MORRISON - Hundreds of artists left on their mark in downtown Morrison on Saturday, coming out in droves for the annual Paint the Town festival.
Rain had threatened the annual event that morning but held off until late in the afternoon. In between, sunny skies created a perfect backdrop for families and friends to paint inside the boundaries of circles and squares mapped out in paint on Main and Market streets.
“This is my first year coming to this, so it’s very exciting. I didn’t realize how many people they pull in to do this,” said Cindy Tobey, of Savanna. “I’m here for my son and daughter. I’m sure you can figure out what he’s drawing, Bob Ross.”
In fact, honoring Bob Ross’ legacy was the plan for the day. Each year since the first Paint the Town in 1994, festival organizers have selected a theme. This year it was based on the art of Bob Ross, the well-known artist who died in 1995 and whose instructional show, “The Joy of Painting”, and soothing voice can still be found on TV today.
The Children’s Art Preservation Association created the family art event as a way for the community to participate in the arts together, as families and individuals, according to Paint the Town’s website. The number of 5-foot squares prepared for painters on the morning of the event has grown steadily since its debut, when 250 squares were painted, to more than 2,000 in 2023. More than 6,000 attend the event annually to enjoy painting, entertainment and food.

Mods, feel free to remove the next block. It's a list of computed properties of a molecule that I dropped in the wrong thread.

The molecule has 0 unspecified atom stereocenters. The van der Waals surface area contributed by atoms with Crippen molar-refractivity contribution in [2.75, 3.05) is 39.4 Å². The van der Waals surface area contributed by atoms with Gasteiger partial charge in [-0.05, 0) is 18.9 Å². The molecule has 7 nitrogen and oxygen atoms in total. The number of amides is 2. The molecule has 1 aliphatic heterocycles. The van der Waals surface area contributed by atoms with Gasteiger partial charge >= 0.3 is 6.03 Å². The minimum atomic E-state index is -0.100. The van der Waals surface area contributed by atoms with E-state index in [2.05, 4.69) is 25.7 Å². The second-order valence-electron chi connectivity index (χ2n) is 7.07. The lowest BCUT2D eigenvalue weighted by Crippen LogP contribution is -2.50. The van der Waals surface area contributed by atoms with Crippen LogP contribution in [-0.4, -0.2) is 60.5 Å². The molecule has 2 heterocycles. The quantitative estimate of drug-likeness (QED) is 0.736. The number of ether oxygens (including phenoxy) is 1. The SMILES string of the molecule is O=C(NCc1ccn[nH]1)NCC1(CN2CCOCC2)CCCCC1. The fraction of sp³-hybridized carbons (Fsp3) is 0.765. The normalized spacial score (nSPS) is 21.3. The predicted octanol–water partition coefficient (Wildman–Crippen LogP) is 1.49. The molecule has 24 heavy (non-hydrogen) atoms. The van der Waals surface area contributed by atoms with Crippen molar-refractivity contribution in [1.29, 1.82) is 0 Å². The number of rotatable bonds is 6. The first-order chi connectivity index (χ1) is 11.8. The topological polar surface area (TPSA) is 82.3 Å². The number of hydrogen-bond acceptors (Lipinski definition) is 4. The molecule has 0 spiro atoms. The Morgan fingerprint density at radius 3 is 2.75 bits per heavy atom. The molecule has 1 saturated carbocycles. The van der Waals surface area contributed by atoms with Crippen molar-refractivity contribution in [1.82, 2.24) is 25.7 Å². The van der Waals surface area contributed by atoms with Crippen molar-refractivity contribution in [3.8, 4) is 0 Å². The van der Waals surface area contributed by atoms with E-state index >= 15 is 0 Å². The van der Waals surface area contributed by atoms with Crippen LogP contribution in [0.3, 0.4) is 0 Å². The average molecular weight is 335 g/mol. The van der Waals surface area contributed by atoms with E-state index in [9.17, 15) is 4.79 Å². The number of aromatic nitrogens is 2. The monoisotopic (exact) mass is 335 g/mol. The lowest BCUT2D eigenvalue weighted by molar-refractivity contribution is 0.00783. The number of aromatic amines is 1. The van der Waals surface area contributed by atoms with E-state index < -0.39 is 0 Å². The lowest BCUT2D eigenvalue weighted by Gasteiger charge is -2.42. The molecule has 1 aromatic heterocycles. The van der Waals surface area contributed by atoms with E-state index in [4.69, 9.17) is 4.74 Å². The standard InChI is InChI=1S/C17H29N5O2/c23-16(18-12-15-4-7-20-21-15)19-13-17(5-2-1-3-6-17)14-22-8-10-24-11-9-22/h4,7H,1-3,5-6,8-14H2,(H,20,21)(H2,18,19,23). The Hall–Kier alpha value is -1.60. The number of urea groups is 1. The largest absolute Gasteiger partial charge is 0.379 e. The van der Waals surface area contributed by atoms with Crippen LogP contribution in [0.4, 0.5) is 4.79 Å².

Trina Renkes, of Morrison, has attended Paint the Town for many years.
“We’ve been doing this for a long time,” she said. “My son is 16, and we’ve been doing this every year. He doesn’t want to do it anymore, so now my 12 year old starts,” Renkes said. ”I like the community involvement and just the atmosphere and the day. I love all the people it brings.”
Lindsay Barnhart, of Fulton, and her family drove to Morrison on Saturday and then decided to get involved in their first Paint the Town.
“We just drove up here and wanted to try it out,” she said. “It’s our first year. We didn’t know anything about it. We were just driving through and saw everything and he (her son) asked if we could stop.”
She said her family planned to stick around after they were done painting Mario and Luigi and a nature scene.
“We’re going to see the festival. We’re going to eat lunch here. It’s great that we get to listen to music while the kids are painting. It’s a nice family friendly event,” she said.
“It’s great to see this many young kids interested in art,” Barnhart said. “It seems like our creative interests and stuff, we just don’t make enough time for it. So I’m really happy that they’re supporting the art side. Express who you want to be. I love it.”